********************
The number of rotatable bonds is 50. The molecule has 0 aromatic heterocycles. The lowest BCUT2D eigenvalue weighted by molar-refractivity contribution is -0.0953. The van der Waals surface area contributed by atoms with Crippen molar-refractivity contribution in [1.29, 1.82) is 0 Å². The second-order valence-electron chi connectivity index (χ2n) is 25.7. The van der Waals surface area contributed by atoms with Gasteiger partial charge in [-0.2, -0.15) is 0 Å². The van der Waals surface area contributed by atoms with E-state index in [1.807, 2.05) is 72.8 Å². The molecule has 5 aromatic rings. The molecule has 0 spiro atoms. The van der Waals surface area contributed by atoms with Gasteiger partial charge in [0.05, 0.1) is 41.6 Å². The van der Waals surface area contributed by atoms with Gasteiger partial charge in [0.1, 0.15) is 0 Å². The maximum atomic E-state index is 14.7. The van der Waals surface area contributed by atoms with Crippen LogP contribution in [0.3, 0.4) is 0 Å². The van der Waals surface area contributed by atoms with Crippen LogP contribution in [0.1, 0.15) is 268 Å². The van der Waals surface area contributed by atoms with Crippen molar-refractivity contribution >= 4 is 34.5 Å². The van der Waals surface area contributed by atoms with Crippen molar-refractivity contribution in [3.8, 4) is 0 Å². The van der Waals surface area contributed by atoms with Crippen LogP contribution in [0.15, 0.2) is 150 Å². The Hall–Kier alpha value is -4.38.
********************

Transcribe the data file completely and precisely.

The number of rotatable bonds is 50. The molecule has 0 aromatic heterocycles. The lowest BCUT2D eigenvalue weighted by molar-refractivity contribution is -0.0953. The van der Waals surface area contributed by atoms with Crippen molar-refractivity contribution in [1.29, 1.82) is 0 Å². The second-order valence-electron chi connectivity index (χ2n) is 25.7. The van der Waals surface area contributed by atoms with Gasteiger partial charge in [-0.2, -0.15) is 0 Å². The van der Waals surface area contributed by atoms with E-state index in [1.807, 2.05) is 72.8 Å². The molecule has 5 aromatic rings. The molecule has 0 spiro atoms. The van der Waals surface area contributed by atoms with Gasteiger partial charge in [0.05, 0.1) is 41.6 Å². The van der Waals surface area contributed by atoms with Gasteiger partial charge in [0.1, 0.15) is 0 Å². The maximum atomic E-state index is 14.7. The van der Waals surface area contributed by atoms with Crippen LogP contribution in [0.3, 0.4) is 0 Å². The van der Waals surface area contributed by atoms with Crippen LogP contribution in [0.1, 0.15) is 268 Å². The van der Waals surface area contributed by atoms with Crippen molar-refractivity contribution >= 4 is 34.5 Å². The van der Waals surface area contributed by atoms with Crippen molar-refractivity contribution in [3.8, 4) is 0 Å². The van der Waals surface area contributed by atoms with Crippen LogP contribution in [0.15, 0.2) is 150 Å². The Hall–Kier alpha value is -4.38.